Veteran Homelessness Drops by 11 Percent

Veteran Homelessness

Credit Image: © Hayne Palmour Iv/San Diego Union-Tribune/TNS via ZUMA Wire

Veterans Are 50 Percent More Likely to Experience Homelessness than Their Civilian Counterparts

Veteran homelessness is down 11 percent since 2020, according to the latest count by the federal government.

The Veterans Administration, the Department of Housing and Urban Development, and the U.S. Interagency Council on Homelessness announced on Nov. 3 that, according to their annual Point-In-Time count, homelessness among veterans has dropped from around 37,000 in 2020 to around 33,000 in 2022.

“One veteran experiencing homelessness will always be one too many, but the [new data] shows that we are making real progress in the fight to end veteran homelessness,” VA Secretary Denis McDonough said in a statement.

The decline from 2020 to 2022 is the most significant drop in veteran homelessness in more than five years, down from 37,252 to 33,136. According to the VA, those numbers don’t reflect efforts launched in 2022 that have provided housing for an additional 31,000 vets as of September. The programs aim to rehouse 38,000 people by the end of the calendar year.

The 2022 count, held in January, was the first since January 2020 due to the pandemic. That count reflected a slight uptick in numbers after a steady decline from the time the count began in 2010 until 2016, followed by a relative plateau from 2016 to 2020.

Veterans Statistically More Likely to be Homeless

The government has undertaken such efforts in the last decade to address a serious problem: veterans are 50 percent more likely to experience homelessness than their civilian counterparts. That’s why the federal government began a dedicated effort to end veteran homelessness in 2010 when President Barack Obama began the PIT count after announcing “Opening Doors: Federal Strategic Plan to Prevent and End Homelessness.”

“As the most far-reaching and ambitious plan to end homelessness in our history, this plan will both strengthen existing programs and forge new partnerships,” said then-Secretary of Housing and Urban Development Shaun Donovan. “We will harness public and private resources to build on the innovations that have been demonstrated at the local level nationwide. No one should be without a safe, stable place to call home.”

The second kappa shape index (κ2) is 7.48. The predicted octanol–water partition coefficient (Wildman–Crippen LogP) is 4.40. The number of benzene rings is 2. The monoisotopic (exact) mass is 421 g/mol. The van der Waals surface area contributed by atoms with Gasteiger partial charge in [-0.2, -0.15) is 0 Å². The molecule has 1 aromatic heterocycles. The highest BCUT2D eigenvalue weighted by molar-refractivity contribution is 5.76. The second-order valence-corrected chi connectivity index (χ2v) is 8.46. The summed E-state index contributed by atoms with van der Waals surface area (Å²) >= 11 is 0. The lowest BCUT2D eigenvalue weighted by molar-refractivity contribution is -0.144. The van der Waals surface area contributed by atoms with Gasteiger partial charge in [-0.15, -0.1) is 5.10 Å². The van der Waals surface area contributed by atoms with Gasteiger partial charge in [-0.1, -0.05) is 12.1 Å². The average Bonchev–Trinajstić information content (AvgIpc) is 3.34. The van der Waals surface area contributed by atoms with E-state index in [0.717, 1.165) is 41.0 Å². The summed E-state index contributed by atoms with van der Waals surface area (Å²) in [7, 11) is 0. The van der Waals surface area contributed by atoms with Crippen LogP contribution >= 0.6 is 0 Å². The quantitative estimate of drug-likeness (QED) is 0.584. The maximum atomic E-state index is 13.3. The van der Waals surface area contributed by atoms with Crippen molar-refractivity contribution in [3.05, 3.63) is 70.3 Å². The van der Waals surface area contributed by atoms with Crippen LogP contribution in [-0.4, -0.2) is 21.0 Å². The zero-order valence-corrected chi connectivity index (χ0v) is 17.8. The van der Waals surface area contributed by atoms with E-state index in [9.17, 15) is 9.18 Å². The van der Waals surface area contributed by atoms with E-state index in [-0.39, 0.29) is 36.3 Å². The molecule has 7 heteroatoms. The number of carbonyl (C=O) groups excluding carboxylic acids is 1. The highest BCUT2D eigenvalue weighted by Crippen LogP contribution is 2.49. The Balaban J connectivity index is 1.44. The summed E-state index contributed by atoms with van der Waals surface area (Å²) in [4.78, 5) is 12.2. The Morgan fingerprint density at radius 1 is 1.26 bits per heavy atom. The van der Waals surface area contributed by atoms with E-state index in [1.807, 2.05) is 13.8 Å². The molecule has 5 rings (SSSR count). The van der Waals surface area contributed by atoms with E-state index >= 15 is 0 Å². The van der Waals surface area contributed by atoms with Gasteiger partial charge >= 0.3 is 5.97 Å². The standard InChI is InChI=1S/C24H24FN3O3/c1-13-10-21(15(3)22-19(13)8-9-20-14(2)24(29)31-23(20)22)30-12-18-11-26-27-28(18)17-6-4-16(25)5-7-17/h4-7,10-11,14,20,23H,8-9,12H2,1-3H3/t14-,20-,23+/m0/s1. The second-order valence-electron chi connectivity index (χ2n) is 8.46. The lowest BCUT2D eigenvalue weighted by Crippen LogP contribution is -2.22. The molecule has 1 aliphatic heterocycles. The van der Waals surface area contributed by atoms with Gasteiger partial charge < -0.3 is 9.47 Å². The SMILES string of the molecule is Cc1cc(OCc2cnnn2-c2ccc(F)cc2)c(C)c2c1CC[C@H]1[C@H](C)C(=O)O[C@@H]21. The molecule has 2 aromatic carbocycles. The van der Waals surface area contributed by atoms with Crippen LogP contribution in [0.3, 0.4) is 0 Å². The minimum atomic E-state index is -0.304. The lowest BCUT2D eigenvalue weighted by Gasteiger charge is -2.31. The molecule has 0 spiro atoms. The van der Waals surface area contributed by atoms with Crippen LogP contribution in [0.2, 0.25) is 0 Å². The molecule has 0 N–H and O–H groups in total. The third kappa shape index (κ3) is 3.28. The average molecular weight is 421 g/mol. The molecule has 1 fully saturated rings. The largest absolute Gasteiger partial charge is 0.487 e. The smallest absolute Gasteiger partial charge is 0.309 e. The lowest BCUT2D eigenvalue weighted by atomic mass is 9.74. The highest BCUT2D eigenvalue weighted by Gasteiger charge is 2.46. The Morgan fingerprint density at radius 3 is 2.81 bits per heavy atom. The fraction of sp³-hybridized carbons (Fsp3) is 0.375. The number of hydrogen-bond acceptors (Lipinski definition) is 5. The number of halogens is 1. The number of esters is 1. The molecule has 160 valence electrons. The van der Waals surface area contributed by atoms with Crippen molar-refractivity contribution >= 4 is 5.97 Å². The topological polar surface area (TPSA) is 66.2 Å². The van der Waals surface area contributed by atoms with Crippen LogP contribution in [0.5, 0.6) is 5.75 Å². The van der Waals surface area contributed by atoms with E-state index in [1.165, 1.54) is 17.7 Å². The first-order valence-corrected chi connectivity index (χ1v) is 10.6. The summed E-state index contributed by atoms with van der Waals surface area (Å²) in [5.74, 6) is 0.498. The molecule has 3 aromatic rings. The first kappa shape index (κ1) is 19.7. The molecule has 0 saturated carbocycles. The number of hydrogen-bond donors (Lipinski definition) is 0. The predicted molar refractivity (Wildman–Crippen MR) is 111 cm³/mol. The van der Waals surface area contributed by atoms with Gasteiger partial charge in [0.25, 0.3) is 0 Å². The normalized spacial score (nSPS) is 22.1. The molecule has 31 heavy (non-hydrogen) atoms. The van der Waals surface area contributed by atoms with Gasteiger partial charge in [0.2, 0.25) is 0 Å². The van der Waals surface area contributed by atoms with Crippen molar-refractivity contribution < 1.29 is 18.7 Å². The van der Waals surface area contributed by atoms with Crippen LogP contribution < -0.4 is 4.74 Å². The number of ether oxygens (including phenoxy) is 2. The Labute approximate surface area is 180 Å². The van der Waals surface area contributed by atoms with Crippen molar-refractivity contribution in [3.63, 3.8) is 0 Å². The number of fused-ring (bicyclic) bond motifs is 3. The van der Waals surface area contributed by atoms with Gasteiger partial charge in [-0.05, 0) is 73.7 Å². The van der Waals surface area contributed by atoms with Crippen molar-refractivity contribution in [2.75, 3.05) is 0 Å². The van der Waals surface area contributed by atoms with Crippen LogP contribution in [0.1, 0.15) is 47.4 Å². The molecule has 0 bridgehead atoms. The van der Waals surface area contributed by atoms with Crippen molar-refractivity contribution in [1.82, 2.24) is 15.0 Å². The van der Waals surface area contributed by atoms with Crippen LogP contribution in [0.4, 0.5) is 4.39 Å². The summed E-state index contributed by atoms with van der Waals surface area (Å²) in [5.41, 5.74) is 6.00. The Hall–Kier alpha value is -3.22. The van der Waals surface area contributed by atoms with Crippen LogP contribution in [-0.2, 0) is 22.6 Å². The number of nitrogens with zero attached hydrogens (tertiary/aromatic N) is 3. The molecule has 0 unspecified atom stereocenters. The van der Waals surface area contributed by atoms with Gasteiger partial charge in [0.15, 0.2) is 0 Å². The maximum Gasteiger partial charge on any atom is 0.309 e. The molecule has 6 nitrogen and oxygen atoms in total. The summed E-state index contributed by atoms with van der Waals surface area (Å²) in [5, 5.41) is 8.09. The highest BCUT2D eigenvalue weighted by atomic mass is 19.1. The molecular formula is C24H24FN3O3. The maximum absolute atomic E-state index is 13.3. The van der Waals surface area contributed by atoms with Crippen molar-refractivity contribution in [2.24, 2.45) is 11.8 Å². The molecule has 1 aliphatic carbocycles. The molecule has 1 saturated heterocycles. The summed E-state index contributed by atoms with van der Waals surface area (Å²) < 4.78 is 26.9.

The effort focused on a Housing First approach, which prioritizes providing permanent housing over other services—substance abuse treatment, mental health treatment, and social services. The thought behind Housing First is that access to permanent housing makes it easier for people to access services, and those services are a secondary need to a secure place to live.

Numerous studies show that Housing First is an extremely effective solution to homelessness. Indeed, since 2010, homelessness among veterans has dropped 55.3 percent.

“Housing First is driven by the understanding that the most effective way to end a person’s homelessness is to connect them with housing as quickly as possible, without onerous preconditions, and then to connect them with the supportive services that they may need,” according to the National Alliance to End Homelessness. “Research consistently shows that this approach yields better service outcomes, is more cost-effective, and helps people stay in housing longer than treatment-first models.”

Officials say the veteran homeless rate is declining at a faster pace than that of the general population. That’s helped by investment from President Joe Biden’s 2023 budget, which includes an 84 percent increase for the Department of Veterans Affairs’ Supportive Services for Veteran Families Program. The boost contains more:

  • housing vouchers.
  • funding for the U.S. Interagency Council on Homelessness (USICH).
  • funding for the Veterans Affairs supportive housing program.

It’s a commendable effort that produced results, government officials and advocates for people experiencing homelessness said.

“This progress shows what is possible when our federal, state, and local leaders rally behind a common goal and demonstrate the collective resolve to help those in need,” said Ann Oliva, Chief Executive Officer of the National Alliance to End Homelessness.

USICH Executive Director Jeff Olivet pointed out that the drop was especially impressive given the circumstances under which it was accomplished.

“Not only did we lower the number of Veterans experiencing homelessness, but we made this progress during a global pandemic and economic crisis,” Olivet said. “This proves that, even under the most difficult circumstances, we can take care of each other and address homelessness.”

If you are a veteran experiencing homelessness or at risk for homelessness, call the National Call Center for Homeless Veterans at 877-4AID-VET (877-424-3838). Visit the VA Homeless Programs website to learn about housing initiatives and other programs for Veterans exiting homelessness.

Sarah Hall

Sarah Hall

Sarah Hall is a freelance journalist from Upstate New York. She is especially passionate about social justice, voting rights and women’s issues.

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